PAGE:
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The latest:

  • Israel reopens much of its economy after vaccinating over 52 per cent of its population.
  • More than 2.2 million vaccine doses have been administered across Canada, latest data shows.
  • Toronto businesses set to reopen Monday, but the spectre of ‘back-and-forth’ closures still looms.
  • U.S. Senate passes $1.9 trillion COVID-19 relief bill.
  • Have a question about the coronavirus pandemic? You can reach us at COVID@cbc.ca

Israel has opened most of its economy as part of its final phase of lifting coronavirus lockdown restrictions, some of them in place since September.

Bars and restaurants, event halls, sporting events, hotels and all primary and secondary education may reopen to the public on Sunday, with some restrictions on entry and capacity. The move comes after months of government-imposed shutdowns.

The Israeli government approved the easing of limitations Saturday night, including the reopening of the main international airport to a limited number of incoming passengers each day.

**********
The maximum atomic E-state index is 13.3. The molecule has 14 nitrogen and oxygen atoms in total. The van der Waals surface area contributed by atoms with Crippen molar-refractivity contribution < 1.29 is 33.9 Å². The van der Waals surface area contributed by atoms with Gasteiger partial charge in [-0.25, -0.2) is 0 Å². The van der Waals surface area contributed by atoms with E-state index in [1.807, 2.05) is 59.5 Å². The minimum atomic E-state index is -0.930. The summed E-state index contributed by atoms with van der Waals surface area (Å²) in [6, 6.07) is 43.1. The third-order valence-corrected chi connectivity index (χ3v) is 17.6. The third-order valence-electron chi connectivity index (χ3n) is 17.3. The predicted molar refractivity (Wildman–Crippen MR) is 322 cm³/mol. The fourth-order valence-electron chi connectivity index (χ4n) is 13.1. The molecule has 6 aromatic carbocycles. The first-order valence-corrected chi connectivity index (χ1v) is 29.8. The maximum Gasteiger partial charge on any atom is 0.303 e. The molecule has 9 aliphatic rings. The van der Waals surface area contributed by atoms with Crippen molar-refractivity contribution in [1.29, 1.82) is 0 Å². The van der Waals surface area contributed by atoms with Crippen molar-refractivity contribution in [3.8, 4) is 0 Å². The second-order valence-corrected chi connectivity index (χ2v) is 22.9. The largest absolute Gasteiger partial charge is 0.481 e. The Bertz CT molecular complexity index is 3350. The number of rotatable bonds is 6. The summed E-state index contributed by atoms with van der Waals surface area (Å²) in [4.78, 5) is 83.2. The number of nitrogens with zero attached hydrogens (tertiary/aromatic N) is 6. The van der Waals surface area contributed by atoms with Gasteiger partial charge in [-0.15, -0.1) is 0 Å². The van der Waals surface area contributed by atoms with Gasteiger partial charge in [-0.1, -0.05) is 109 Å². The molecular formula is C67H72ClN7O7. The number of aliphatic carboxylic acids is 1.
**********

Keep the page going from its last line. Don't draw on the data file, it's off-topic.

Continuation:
Most large public activities, including dining at restaurants, are available to people vaccinated against the coronavirus. Israel has sped ahead with its immunization campaign. More than 52 per cent of its population has received one dose and almost 40 per cent have had two doses of the Pfizer vaccine, one of the highest rates in the world.

Meanwhile, Canada’s chief public health officer pointed to the country’s accelerating vaccine campaign as a reason for optimism, but she also warned against complacency. 

Dr. Theresa Tam said in a statement on Saturday that more than 2.2 million vaccine doses have been administered across Canada as of Friday and that cases have “levelled off” after experiencing a decline from mid-January through mid-February.

But she noted that these encouraging signs don’t mean pandemic challenges have ended, and she urged Canadians to continue following public health guidance and practising individual precautionary measures.